Here is a question for you. Have you noticed a strange, non functioning, un-encrypted ad-hoc wireless network occasionally popping up on your Wifi network list in your area? Yeah, I did too. When I first saw it at work, I thought someone in the building is messing around with at-hoc networks. Good for them. Then I noticed the same network popping up at home. Then at school, in a coffee shop and other places. I talked to my co-workers who travel a lot and they too seem to notice this strange network popping all over the country. And these networks never work and disappear as mysteriously as they appear.
To sort of gauge the magnitude of this phenomenon, I decided to search for “Free Public Wifi” on WiGLE. This is what I found:
via WiGLE – see the interactive version of this map here
Bizarre. I assume some of these hits are from genuine free public wifi networks. But I have a feeling that most are not. If you click on the link below the map, and zoom out a bit, you will be able to see that these things are also popping up all over Europe and in other places of the globe too. It seems to be a worldwide phenomenon.
So I decided to investigate. After some googling, I found out a really nice writeup of this issue written by y Zaib Kaleem at wlanbook.com:
The answer to why this SSID seems to be everywhere can be blamed on Microsoft, more specifically a Windows feature called Wireless Auto Configuration (aka Wireless Zero Configuration). Wireless Auto Configuration “provides automatic configuration for the 802.11 adapters”. In an attempt to make it extremely easy to connect to WiFi networks, Wireless Auto Configuration does the following when an 802.11 adapter is enabled and starts to scan for WiFi networks. (…)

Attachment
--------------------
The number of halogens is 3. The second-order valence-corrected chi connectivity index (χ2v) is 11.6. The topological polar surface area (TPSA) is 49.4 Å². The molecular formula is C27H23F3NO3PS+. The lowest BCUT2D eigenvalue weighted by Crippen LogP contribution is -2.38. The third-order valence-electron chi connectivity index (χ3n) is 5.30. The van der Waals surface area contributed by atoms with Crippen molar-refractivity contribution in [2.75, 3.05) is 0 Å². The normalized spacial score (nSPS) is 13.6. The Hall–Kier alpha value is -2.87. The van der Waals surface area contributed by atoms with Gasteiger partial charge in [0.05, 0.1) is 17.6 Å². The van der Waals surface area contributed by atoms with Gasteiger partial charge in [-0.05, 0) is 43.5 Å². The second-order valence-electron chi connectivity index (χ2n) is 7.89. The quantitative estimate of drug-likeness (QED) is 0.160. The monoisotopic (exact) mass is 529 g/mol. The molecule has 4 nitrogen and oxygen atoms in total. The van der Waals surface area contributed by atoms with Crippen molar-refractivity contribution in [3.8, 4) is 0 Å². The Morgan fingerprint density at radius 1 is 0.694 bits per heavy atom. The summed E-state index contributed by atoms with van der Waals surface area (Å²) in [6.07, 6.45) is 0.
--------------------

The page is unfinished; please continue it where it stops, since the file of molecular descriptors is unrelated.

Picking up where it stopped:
If there are no successful connections and there is an ad hoc network in the list of preferred networks that is not available, Wireless Auto Configuration configures the wireless network adapter to act as the first node in the ad hoc network (…).
At one time or another somewhere out there someone connected to a real ad-hoc WiFi network that had the SSID “Free Public WiFi”. They added this network to their preferred network list. They then traveled to a location where this WiFi SSID didn’t exist (airport, airplane, and/or hotel). They powered on their laptop with the wireless card on and Wireless Auto Configuration took over and starting searching for WiFi networks. After trying [failing to connect to any viable network in range], Windows gave up and configured WiFi card to ad hoc mode with the SSID “Free Public WiFi” (since it was a preferred network).
A second person in close proximity to the user above also has a wireless enabled laptop and is looking to connect to a WiFi network. They scan to see what is available and notice an SSID called “Free Public WiFi”….they connect to it not knowing that it is an ad hoc network. After a few seconds of wondering why they can’t surf the web they disconnect from the SSID, shrug their shoulders and move on with life. Now they have the viral SSID in their preferred list too. The next time they power on their laptop it starts to look for the “Free Public WiFi” SSID. This process is repeated in many locations across the US and world again and again. Soon this SSID is in preferred wireless networks lists everywhere spreads like a virus.
Joshua Wright likened it to a zombie outbreak in the way it has likely started with a single ad-hoc network, and now took over most of the eastern seaboard and created hot spots on the west coast, and Europe. He posted about this weird issue over a year ago, and he also did that WiGLE mapping thing. Go check out his post and compare our maps. You can clearly see how this odd infection has spread since May 07 – the difference is huge. It’s growing!
Is this wifi zombie plague dangerous? Not in and of itself, but it does create certain risk. Whenever your laptop is broadcasting the “Free Public Wifi” SSID, it is essentially revealing itself to all potential attackers. Whether or not you are actually vulnerable to an attack depends on your system setup, and security software you are running. But you clearly become a more of a target due to increased visibility. And naturally any open public wifi hotspot is arguably a dangerous place to be to begin with. This goes double for public ad-hoc networks.
Few people really use the ad-hoc functionality on a regular basis, so it is probably a good idea to configure windows not to automatically connect to them anyway. This way you both immunize yourself to this non-malicious viral wifi worm, and protect yourself from accidentally stumbling into a trap network set up by someone with malicious intent.
[tags]free public wifi, wireless, hot spot, public wifi, wigle[/tags]